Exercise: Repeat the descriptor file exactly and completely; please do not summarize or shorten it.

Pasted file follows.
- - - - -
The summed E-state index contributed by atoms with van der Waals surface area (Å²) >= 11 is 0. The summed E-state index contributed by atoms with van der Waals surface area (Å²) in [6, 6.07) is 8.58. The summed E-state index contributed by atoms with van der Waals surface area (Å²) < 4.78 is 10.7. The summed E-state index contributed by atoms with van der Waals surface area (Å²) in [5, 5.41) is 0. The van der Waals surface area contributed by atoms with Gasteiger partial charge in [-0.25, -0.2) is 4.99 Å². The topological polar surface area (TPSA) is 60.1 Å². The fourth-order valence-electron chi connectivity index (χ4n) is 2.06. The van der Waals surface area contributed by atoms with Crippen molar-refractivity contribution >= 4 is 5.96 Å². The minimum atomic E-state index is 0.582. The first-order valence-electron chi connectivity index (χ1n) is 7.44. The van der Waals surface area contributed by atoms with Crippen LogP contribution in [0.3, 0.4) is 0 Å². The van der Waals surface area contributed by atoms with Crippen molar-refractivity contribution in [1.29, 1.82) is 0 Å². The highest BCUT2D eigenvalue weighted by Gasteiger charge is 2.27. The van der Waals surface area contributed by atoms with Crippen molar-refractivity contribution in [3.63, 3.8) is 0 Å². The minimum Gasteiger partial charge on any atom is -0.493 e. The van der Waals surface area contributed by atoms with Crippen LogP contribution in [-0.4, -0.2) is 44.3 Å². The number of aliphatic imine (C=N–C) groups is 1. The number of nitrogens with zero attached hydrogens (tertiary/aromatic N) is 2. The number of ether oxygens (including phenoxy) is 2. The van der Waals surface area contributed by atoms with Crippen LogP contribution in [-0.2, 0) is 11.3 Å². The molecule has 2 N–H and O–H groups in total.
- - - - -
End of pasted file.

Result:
The summed E-state index contributed by atoms with van der Waals surface area (Å²) >= 11 is 0. The summed E-state index contributed by atoms with van der Waals surface area (Å²) in [6, 6.07) is 8.58. The summed E-state index contributed by atoms with van der Waals surface area (Å²) < 4.78 is 10.7. The summed E-state index contributed by atoms with van der Waals surface area (Å²) in [5, 5.41) is 0. The van der Waals surface area contributed by atoms with Gasteiger partial charge in [-0.25, -0.2) is 4.99 Å². The topological polar surface area (TPSA) is 60.1 Å². The fourth-order valence-electron chi connectivity index (χ4n) is 2.06. The van der Waals surface area contributed by atoms with Crippen molar-refractivity contribution >= 4 is 5.96 Å². The minimum atomic E-state index is 0.582. The first-order valence-electron chi connectivity index (χ1n) is 7.44. The van der Waals surface area contributed by atoms with Crippen LogP contribution in [0.3, 0.4) is 0 Å². The van der Waals surface area contributed by atoms with Crippen molar-refractivity contribution in [1.29, 1.82) is 0 Å². The highest BCUT2D eigenvalue weighted by Gasteiger charge is 2.27. The van der Waals surface area contributed by atoms with Crippen molar-refractivity contribution in [3.63, 3.8) is 0 Å². The minimum Gasteiger partial charge on any atom is -0.493 e. The van der Waals surface area contributed by atoms with Crippen LogP contribution in [-0.4, -0.2) is 44.3 Å². The number of aliphatic imine (C=N–C) groups is 1. The number of nitrogens with zero attached hydrogens (tertiary/aromatic N) is 2. The number of ether oxygens (including phenoxy) is 2. The van der Waals surface area contributed by atoms with Crippen LogP contribution in [-0.2, 0) is 11.3 Å². The molecule has 2 N–H and O–H groups in total.